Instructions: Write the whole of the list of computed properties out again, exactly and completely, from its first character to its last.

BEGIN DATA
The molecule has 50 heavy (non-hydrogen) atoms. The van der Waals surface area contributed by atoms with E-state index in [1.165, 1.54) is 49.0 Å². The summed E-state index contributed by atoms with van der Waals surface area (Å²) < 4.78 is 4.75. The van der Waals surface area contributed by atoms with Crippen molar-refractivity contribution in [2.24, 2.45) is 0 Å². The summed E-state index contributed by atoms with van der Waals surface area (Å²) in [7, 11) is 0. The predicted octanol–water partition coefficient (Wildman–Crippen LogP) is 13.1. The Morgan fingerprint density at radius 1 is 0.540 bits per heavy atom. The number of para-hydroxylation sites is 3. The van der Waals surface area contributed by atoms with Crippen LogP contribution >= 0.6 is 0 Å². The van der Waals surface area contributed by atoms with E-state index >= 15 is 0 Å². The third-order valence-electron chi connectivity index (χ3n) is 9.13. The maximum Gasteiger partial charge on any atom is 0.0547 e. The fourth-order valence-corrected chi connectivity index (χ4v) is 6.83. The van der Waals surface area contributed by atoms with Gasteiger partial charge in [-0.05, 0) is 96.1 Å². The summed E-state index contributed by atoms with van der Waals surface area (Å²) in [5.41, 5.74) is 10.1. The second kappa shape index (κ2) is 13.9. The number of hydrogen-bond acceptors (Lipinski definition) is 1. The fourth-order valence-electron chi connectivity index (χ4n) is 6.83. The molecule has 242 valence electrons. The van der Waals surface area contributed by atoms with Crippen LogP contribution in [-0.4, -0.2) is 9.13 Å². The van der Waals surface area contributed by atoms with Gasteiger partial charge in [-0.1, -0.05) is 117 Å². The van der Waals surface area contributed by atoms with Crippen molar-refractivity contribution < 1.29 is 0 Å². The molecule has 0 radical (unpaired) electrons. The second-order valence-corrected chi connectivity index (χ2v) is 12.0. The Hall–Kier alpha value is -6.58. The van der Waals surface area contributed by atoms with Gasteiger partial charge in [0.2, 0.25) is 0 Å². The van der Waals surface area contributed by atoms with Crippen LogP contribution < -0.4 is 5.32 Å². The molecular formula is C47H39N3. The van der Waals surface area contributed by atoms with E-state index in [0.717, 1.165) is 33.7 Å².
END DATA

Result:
The molecule has 50 heavy (non-hydrogen) atoms. The van der Waals surface area contributed by atoms with E-state index in [1.165, 1.54) is 49.0 Å². The summed E-state index contributed by atoms with van der Waals surface area (Å²) < 4.78 is 4.75. The van der Waals surface area contributed by atoms with Crippen molar-refractivity contribution in [2.24, 2.45) is 0 Å². The summed E-state index contributed by atoms with van der Waals surface area (Å²) in [7, 11) is 0. The predicted octanol–water partition coefficient (Wildman–Crippen LogP) is 13.1. The Morgan fingerprint density at radius 1 is 0.540 bits per heavy atom. The number of para-hydroxylation sites is 3. The van der Waals surface area contributed by atoms with Crippen LogP contribution >= 0.6 is 0 Å². The van der Waals surface area contributed by atoms with E-state index >= 15 is 0 Å². The third-order valence-electron chi connectivity index (χ3n) is 9.13. The maximum Gasteiger partial charge on any atom is 0.0547 e. The fourth-order valence-corrected chi connectivity index (χ4v) is 6.83. The van der Waals surface area contributed by atoms with Gasteiger partial charge in [-0.05, 0) is 96.1 Å². The summed E-state index contributed by atoms with van der Waals surface area (Å²) in [5.41, 5.74) is 10.1. The second kappa shape index (κ2) is 13.9. The number of hydrogen-bond acceptors (Lipinski definition) is 1. The fourth-order valence-electron chi connectivity index (χ4n) is 6.83. The molecule has 242 valence electrons. The van der Waals surface area contributed by atoms with Crippen LogP contribution in [-0.4, -0.2) is 9.13 Å². The van der Waals surface area contributed by atoms with Gasteiger partial charge in [-0.1, -0.05) is 117 Å². The van der Waals surface area contributed by atoms with Crippen molar-refractivity contribution < 1.29 is 0 Å². The molecule has 0 radical (unpaired) electrons. The second-order valence-corrected chi connectivity index (χ2v) is 12.0. The Hall–Kier alpha value is -6.58. The van der Waals surface area contributed by atoms with Gasteiger partial charge in [0.2, 0.25) is 0 Å². The van der Waals surface area contributed by atoms with Crippen LogP contribution < -0.4 is 5.32 Å². The molecular formula is C47H39N3. The van der Waals surface area contributed by atoms with E-state index in [0.717, 1.165) is 33.7 Å².